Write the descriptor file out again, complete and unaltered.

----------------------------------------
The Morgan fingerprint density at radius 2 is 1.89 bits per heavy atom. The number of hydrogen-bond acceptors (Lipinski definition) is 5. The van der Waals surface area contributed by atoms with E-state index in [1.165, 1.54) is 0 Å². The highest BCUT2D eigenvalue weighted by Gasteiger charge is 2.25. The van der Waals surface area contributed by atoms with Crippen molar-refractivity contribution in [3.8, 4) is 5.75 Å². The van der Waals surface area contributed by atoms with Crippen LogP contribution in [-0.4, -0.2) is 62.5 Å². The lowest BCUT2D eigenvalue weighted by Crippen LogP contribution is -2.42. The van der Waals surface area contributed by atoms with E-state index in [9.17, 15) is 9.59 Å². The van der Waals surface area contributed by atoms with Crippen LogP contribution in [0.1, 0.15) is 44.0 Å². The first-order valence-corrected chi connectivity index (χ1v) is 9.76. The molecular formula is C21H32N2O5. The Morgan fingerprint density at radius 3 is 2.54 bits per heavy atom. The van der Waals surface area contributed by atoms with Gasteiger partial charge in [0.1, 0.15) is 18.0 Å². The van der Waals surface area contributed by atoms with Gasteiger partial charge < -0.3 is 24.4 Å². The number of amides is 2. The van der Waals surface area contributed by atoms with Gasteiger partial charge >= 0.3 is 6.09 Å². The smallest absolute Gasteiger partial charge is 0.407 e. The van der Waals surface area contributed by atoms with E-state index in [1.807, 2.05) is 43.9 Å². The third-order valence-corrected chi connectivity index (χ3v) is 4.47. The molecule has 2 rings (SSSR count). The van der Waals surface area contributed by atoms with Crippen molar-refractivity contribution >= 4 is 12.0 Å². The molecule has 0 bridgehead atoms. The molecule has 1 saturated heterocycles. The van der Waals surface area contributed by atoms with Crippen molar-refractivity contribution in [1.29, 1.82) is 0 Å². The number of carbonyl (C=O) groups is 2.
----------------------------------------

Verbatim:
The Morgan fingerprint density at radius 2 is 1.89 bits per heavy atom. The number of hydrogen-bond acceptors (Lipinski definition) is 5. The van der Waals surface area contributed by atoms with E-state index in [1.165, 1.54) is 0 Å². The highest BCUT2D eigenvalue weighted by Gasteiger charge is 2.25. The van der Waals surface area contributed by atoms with Crippen molar-refractivity contribution in [3.8, 4) is 5.75 Å². The van der Waals surface area contributed by atoms with Crippen LogP contribution in [-0.4, -0.2) is 62.5 Å². The lowest BCUT2D eigenvalue weighted by Crippen LogP contribution is -2.42. The van der Waals surface area contributed by atoms with E-state index in [9.17, 15) is 9.59 Å². The van der Waals surface area contributed by atoms with Crippen LogP contribution in [0.1, 0.15) is 44.0 Å². The first-order valence-corrected chi connectivity index (χ1v) is 9.76. The molecular formula is C21H32N2O5. The Morgan fingerprint density at radius 3 is 2.54 bits per heavy atom. The van der Waals surface area contributed by atoms with Gasteiger partial charge in [0.1, 0.15) is 18.0 Å². The van der Waals surface area contributed by atoms with Gasteiger partial charge < -0.3 is 24.4 Å². The number of amides is 2. The van der Waals surface area contributed by atoms with Gasteiger partial charge >= 0.3 is 6.09 Å². The smallest absolute Gasteiger partial charge is 0.407 e. The van der Waals surface area contributed by atoms with E-state index in [1.807, 2.05) is 43.9 Å². The third-order valence-corrected chi connectivity index (χ3v) is 4.47. The molecule has 2 rings (SSSR count). The van der Waals surface area contributed by atoms with Crippen molar-refractivity contribution >= 4 is 12.0 Å². The molecule has 0 bridgehead atoms. The molecule has 1 saturated heterocycles. The van der Waals surface area contributed by atoms with Crippen molar-refractivity contribution in [1.29, 1.82) is 0 Å². The number of carbonyl (C=O) groups is 2.